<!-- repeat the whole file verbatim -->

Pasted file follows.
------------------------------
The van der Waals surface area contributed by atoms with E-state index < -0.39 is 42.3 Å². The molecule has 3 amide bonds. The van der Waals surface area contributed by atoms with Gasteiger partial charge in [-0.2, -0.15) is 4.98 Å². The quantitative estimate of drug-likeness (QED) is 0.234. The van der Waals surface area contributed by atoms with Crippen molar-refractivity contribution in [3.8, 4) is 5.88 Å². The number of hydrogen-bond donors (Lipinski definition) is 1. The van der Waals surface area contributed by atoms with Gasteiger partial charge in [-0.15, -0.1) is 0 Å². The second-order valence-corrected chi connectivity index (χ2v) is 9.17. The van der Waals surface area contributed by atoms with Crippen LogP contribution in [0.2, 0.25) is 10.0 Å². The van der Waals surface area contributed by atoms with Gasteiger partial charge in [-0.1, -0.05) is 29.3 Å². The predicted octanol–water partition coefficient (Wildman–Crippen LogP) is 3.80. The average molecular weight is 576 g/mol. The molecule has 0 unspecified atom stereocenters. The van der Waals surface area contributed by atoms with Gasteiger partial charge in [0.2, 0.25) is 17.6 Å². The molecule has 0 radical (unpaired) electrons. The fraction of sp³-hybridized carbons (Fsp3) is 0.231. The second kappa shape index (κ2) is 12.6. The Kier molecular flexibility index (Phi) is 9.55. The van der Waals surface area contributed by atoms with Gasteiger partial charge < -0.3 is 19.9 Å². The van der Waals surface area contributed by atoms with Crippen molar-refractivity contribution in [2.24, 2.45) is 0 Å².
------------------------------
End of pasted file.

The van der Waals surface area contributed by atoms with E-state index < -0.39 is 42.3 Å². The molecule has 3 amide bonds. The van der Waals surface area contributed by atoms with Gasteiger partial charge in [-0.2, -0.15) is 4.98 Å². The quantitative estimate of drug-likeness (QED) is 0.234. The van der Waals surface area contributed by atoms with Crippen molar-refractivity contribution in [3.8, 4) is 5.88 Å². The number of hydrogen-bond donors (Lipinski definition) is 1. The van der Waals surface area contributed by atoms with Gasteiger partial charge in [-0.15, -0.1) is 0 Å². The second-order valence-corrected chi connectivity index (χ2v) is 9.17. The van der Waals surface area contributed by atoms with Crippen LogP contribution in [0.2, 0.25) is 10.0 Å². The van der Waals surface area contributed by atoms with Gasteiger partial charge in [-0.1, -0.05) is 29.3 Å². The predicted octanol–water partition coefficient (Wildman–Crippen LogP) is 3.80. The average molecular weight is 576 g/mol. The molecule has 0 unspecified atom stereocenters. The van der Waals surface area contributed by atoms with Gasteiger partial charge in [0.2, 0.25) is 17.6 Å². The molecule has 0 radical (unpaired) electrons. The fraction of sp³-hybridized carbons (Fsp3) is 0.231. The second kappa shape index (κ2) is 12.6. The Kier molecular flexibility index (Phi) is 9.55. The van der Waals surface area contributed by atoms with Gasteiger partial charge < -0.3 is 19.9 Å². The van der Waals surface area contributed by atoms with Crippen molar-refractivity contribution in [2.24, 2.45) is 0 Å².